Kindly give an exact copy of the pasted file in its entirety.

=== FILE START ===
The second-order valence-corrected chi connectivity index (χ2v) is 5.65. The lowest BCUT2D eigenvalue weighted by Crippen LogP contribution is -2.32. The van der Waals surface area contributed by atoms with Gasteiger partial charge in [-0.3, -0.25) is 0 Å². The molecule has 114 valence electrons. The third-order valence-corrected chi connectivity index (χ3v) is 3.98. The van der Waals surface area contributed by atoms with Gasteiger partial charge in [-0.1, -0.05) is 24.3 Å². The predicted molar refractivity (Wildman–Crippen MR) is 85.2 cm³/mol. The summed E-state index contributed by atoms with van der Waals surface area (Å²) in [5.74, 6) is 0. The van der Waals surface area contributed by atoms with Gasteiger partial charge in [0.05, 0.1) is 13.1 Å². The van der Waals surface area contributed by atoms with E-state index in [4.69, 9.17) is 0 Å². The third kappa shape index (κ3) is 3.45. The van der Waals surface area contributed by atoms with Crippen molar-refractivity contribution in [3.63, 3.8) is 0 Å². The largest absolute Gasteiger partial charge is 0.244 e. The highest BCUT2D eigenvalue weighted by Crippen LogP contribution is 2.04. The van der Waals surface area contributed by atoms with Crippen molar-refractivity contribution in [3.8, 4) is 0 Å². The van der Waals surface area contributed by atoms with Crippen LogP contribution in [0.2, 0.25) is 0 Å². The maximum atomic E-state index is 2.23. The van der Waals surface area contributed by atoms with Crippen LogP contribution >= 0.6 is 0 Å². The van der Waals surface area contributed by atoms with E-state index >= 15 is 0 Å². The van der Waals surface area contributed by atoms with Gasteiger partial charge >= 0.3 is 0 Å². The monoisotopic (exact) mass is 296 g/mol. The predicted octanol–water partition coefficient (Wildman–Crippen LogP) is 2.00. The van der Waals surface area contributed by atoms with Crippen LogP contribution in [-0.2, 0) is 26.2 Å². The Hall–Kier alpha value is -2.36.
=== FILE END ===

The second-order valence-corrected chi connectivity index (χ2v) is 5.65. The lowest BCUT2D eigenvalue weighted by Crippen LogP contribution is -2.32. The van der Waals surface area contributed by atoms with Gasteiger partial charge in [-0.3, -0.25) is 0 Å². The molecule has 114 valence electrons. The third-order valence-corrected chi connectivity index (χ3v) is 3.98. The van der Waals surface area contributed by atoms with Gasteiger partial charge in [-0.1, -0.05) is 24.3 Å². The predicted molar refractivity (Wildman–Crippen MR) is 85.2 cm³/mol. The summed E-state index contributed by atoms with van der Waals surface area (Å²) in [5.74, 6) is 0. The van der Waals surface area contributed by atoms with Gasteiger partial charge in [0.05, 0.1) is 13.1 Å². The van der Waals surface area contributed by atoms with E-state index in [4.69, 9.17) is 0 Å². The third kappa shape index (κ3) is 3.45. The van der Waals surface area contributed by atoms with Crippen molar-refractivity contribution in [3.63, 3.8) is 0 Å². The largest absolute Gasteiger partial charge is 0.244 e. The highest BCUT2D eigenvalue weighted by Crippen LogP contribution is 2.04. The van der Waals surface area contributed by atoms with Crippen molar-refractivity contribution in [3.8, 4) is 0 Å². The van der Waals surface area contributed by atoms with Crippen LogP contribution in [0.2, 0.25) is 0 Å². The maximum atomic E-state index is 2.23. The van der Waals surface area contributed by atoms with Crippen LogP contribution >= 0.6 is 0 Å². The van der Waals surface area contributed by atoms with E-state index >= 15 is 0 Å². The van der Waals surface area contributed by atoms with Gasteiger partial charge >= 0.3 is 0 Å². The monoisotopic (exact) mass is 296 g/mol. The predicted octanol–water partition coefficient (Wildman–Crippen LogP) is 2.00. The van der Waals surface area contributed by atoms with Crippen LogP contribution in [-0.2, 0) is 26.2 Å². The Hall–Kier alpha value is -2.36.